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Judge Rules New York's Democratic Presidential Primary Must Go On

People vote in the 2016 presidential election in New York City.
Robyn Beck
AFP via Getty Images
People vote in the 2016 presidential election in New York City.

New York state's Democratic presidential primary is back on after a district court judge granted a preliminary injunction on Tuesday to reinstate the contest.

Last week the New York State Board of Elections canceled the June 23 primary, when officials removed every Democrat from the ballot except the presumptive nominee, former Vice President Joe Biden. The board said the contest was unnecessary, especially given public health concerns due to the coronavirus pandemic.

The action didn't apply to congressional and state-level races.

The move elicited criticism from supporters of Sen. Bernie Sanders, who argued that the more pledged delegates Sanders brings to the Democratic National Convention, the more influence he'll have on the party's rules and platform.

Sanderssuspended his campaignin April, but had wanted to remain on the ballot in the remaining primaries in order to maximize his delegate count.

The judge's ruling actually comes in response to a lawsuit filed by another former Democratic candidate. Andrew Yang challenged the board's decision by claiming his rights were violated when his name was removed from New York's primary ballot.

U.S. District Court Judge Analisa Torres ruled all qualifying candidates must be reinstated on the ballot.

Torres wrotethat canceling the primary deprived Yang, along with a group of his pledged delegates, of "the opportunity to compete for delegate slots and shape the course of events at the Convention, and voters will lose the chance to express their support for delegates who share their views. The loss of these First Amendment rights is a heavy hardship."

Torres also noted that while other states have rescheduled their primary elections in light of COVID-19, "New York is the only one to have canceled its primary, casting further doubt on Defendants' contention that scrapping the primary is necessary to combat the risk posed by the virus."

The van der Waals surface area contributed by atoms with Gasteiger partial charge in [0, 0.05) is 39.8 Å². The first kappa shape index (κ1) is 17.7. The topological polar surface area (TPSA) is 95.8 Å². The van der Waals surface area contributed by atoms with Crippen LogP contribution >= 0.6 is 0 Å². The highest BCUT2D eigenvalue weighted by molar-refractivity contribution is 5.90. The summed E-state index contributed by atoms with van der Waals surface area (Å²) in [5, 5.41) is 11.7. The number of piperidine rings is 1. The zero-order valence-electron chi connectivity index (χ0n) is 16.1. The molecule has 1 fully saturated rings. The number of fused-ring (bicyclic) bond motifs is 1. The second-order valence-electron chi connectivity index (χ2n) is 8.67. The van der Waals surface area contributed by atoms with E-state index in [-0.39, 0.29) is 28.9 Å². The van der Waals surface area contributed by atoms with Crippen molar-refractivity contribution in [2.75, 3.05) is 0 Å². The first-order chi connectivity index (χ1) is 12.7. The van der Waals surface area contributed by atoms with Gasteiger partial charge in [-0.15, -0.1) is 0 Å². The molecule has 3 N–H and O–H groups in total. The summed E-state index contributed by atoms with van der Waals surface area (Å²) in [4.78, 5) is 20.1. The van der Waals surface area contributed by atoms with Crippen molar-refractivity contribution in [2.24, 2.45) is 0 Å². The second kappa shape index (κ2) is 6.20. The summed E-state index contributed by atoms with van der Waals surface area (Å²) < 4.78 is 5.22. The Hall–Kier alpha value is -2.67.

Yang celebrated the decision on Twitter, saying he hopes "the New York Board of Elections takes from this ruling a newfound appreciation of their role in safeguarding our democracy."

In a statement, Sanders' campaign manager, Faiz Shakir, said he was "glad Judge Torres has restored basic democracy in New York."

New York State Board of Elections Commissioner Andrew Spano and co-chair Douglas Kellner couldn't be reached for comment but Kellner told the New York Times that the board was "reviewing the decision and preparing an appeal."

"The Andrew Yang complaint makes no mention at all of the New York law that provides for removal from the ballot of a presidential candidate who suspends his or her campaign," Kellner said in a statement to NPR in April.

"The court complaint also fails to refer to the resolution actually adopted by the commissioners. We are confident that once the court reviews the statute and the text of our resolution, it will find that Commissioner Spano and I acted appropriately in accordance with the governing provisions of the Election Law."

New York's Republican presidential primary was already called off earlier this year, when no candidates aside from President Trump qualified for the ballot.

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Barbara Sprunt is a producer on NPR's Washington desk, where she reports and produces breaking news and feature political content. She formerly produced the NPR Politics Podcast and got her start in radio at as an intern on NPR's Weekend All Things Considered and Tell Me More with Michel Martin. She is an alumnus of the Paul Miller Reporting Fellowship at the National Press Foundation. She is a graduate of American University in Washington, D.C., and a Pennsylvania native.